By Steven J Dines,

Why should I read it?

1 author picked Look Where You Are Going Not Where You Have Been as one of their favorite books, and they share why you should read it.

What is this book about?

The past is never far behind. If we do not leave it, if we insist on carrying it with us to the end...that end is a monster.

This stunning debut collection of dark, literary fiction drowns the reader in its themes of grief, regret, love, and hope.

A family is torn apart by tragedy and misadventure, their future creaking under the weight of judgment. Old men play at being ghosts while a young boy sees real ones wherever he turns. A wandering immortal desperately seeks an end to his pain.

Intimate, unflinching, and poignant, these eleven tales of the broken…


Book cover of Our Wives Under the Sea

Ray Cluley Why did I love this book?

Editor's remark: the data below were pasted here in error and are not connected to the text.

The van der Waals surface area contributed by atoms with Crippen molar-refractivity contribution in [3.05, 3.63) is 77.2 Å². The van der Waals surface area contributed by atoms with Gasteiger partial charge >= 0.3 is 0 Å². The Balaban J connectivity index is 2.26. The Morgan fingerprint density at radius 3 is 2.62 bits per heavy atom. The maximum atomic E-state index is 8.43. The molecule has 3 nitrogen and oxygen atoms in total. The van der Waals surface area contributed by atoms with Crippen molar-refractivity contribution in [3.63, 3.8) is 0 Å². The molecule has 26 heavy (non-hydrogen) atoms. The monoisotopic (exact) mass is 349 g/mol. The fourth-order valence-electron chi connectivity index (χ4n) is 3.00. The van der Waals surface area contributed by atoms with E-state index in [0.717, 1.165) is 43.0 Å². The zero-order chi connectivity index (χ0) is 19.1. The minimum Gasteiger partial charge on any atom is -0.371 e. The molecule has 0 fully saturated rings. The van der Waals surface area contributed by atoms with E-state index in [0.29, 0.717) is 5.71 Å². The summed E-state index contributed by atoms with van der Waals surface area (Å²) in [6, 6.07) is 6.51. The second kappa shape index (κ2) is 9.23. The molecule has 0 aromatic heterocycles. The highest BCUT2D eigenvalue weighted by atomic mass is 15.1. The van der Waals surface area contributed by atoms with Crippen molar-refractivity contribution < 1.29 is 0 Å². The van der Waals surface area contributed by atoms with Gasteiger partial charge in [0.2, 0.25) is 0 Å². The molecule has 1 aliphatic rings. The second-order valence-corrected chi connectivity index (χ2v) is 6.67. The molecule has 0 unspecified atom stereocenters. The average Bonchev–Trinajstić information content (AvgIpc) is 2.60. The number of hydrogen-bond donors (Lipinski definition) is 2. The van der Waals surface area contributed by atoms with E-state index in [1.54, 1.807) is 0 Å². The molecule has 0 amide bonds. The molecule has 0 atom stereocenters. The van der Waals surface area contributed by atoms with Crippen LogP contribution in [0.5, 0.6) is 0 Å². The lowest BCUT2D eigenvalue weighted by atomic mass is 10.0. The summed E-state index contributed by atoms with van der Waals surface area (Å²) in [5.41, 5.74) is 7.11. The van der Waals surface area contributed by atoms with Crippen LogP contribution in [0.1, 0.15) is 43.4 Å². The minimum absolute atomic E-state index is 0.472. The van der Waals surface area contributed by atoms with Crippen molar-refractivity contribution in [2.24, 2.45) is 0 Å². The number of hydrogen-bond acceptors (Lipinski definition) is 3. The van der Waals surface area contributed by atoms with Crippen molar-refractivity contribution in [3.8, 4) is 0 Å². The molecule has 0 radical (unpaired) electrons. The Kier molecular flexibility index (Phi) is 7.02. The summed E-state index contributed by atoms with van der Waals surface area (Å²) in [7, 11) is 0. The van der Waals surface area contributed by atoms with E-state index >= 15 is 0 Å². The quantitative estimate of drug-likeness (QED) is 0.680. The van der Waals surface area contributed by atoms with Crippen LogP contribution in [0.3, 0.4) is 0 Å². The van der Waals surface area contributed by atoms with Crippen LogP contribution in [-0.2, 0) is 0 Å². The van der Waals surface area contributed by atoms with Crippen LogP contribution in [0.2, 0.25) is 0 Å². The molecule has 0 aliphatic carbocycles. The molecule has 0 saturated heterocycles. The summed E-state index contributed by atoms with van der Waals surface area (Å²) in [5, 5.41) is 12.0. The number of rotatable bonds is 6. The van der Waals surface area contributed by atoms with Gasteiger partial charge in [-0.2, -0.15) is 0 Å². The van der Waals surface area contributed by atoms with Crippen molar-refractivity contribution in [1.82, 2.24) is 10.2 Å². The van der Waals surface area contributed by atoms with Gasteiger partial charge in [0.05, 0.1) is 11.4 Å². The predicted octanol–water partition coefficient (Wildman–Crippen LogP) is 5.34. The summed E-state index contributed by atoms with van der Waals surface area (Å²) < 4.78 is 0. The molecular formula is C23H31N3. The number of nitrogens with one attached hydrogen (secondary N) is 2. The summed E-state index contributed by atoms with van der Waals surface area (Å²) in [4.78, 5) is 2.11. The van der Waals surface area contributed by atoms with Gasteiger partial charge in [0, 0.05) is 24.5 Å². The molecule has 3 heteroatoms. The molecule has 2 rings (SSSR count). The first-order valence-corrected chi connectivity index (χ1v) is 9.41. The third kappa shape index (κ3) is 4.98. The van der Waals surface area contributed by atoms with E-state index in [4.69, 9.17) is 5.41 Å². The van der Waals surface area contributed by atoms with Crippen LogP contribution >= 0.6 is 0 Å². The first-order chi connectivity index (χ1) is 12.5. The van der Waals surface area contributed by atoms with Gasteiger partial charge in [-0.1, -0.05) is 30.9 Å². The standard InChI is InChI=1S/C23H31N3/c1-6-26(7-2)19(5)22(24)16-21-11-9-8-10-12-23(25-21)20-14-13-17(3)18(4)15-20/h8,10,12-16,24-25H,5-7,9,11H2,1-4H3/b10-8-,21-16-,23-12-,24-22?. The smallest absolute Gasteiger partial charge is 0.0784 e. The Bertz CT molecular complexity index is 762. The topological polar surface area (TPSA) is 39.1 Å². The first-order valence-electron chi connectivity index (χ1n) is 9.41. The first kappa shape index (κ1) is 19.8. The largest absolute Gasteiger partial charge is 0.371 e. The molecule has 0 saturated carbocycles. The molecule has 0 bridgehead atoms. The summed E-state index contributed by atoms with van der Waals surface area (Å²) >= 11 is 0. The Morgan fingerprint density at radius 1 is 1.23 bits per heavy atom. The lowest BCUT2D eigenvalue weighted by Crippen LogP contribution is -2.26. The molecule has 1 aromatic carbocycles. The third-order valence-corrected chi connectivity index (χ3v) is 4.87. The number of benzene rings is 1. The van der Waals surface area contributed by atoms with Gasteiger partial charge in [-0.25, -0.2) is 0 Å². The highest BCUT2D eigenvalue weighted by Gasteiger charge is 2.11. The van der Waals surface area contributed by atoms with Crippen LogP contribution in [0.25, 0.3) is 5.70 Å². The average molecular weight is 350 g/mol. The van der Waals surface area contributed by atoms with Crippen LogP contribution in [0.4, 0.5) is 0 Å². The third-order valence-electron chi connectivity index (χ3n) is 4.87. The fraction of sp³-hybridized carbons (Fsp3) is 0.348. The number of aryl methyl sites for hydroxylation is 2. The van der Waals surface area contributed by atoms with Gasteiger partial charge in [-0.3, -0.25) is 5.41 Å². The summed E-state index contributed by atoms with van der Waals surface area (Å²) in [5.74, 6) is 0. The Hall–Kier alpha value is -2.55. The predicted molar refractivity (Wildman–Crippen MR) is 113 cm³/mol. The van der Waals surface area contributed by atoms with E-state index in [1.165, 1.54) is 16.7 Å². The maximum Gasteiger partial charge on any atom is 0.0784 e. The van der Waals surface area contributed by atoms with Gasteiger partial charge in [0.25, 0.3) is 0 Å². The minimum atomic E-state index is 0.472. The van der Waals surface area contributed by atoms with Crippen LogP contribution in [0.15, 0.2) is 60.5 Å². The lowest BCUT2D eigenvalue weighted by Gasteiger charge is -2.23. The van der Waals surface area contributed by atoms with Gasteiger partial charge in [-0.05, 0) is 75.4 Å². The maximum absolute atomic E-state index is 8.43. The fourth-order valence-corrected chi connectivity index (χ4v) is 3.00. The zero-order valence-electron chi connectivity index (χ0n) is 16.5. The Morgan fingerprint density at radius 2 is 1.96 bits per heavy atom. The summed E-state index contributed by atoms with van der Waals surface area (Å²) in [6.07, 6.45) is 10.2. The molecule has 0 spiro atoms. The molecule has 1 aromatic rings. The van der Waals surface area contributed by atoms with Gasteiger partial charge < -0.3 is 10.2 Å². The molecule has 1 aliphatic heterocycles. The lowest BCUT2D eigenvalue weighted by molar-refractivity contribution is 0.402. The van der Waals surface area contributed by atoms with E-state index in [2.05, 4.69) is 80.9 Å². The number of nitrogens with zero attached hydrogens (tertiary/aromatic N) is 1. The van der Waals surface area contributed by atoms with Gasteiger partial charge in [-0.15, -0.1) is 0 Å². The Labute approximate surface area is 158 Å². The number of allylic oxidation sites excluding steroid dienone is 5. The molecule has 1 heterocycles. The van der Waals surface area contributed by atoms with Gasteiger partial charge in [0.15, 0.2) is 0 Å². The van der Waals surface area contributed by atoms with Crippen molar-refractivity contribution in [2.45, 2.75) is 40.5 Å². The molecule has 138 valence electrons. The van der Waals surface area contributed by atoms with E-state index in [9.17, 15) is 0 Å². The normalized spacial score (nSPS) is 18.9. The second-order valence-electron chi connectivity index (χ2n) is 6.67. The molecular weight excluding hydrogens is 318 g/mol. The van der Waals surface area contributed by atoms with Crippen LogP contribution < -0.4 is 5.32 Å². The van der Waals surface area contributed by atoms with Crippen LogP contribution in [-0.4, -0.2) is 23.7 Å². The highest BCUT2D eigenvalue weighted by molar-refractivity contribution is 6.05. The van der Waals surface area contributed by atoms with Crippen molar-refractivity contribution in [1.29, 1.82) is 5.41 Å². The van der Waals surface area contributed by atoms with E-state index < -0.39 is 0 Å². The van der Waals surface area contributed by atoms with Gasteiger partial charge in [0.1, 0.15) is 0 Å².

This is a brilliant novel in which we experience the lives of two women and the challenge that a mysterious absence forces upon their marriage. Armfield creates two very distinct characters and presents an utterly convincing relationship between them, in part by alternating between first-person accounts from both perspectives, showing us how both characters deal with being apart and then, after an unsettling encounter experienced deep in the ocean, how they deal with being back together. It’s when they’re reunited that we see how loss can be a long, ongoing process. Our Wives Under the Sea is wonderfully weird, and heartbreaking. I chose to read this because I enjoy strange stories set in or near the ocean, but I loved it because of the characters. Beautiful work. 

By Julia Armfield,

Why should I read it?

5 authors picked Our Wives Under the Sea as one of their favorite books, and they share why you should read it.

What is this book about?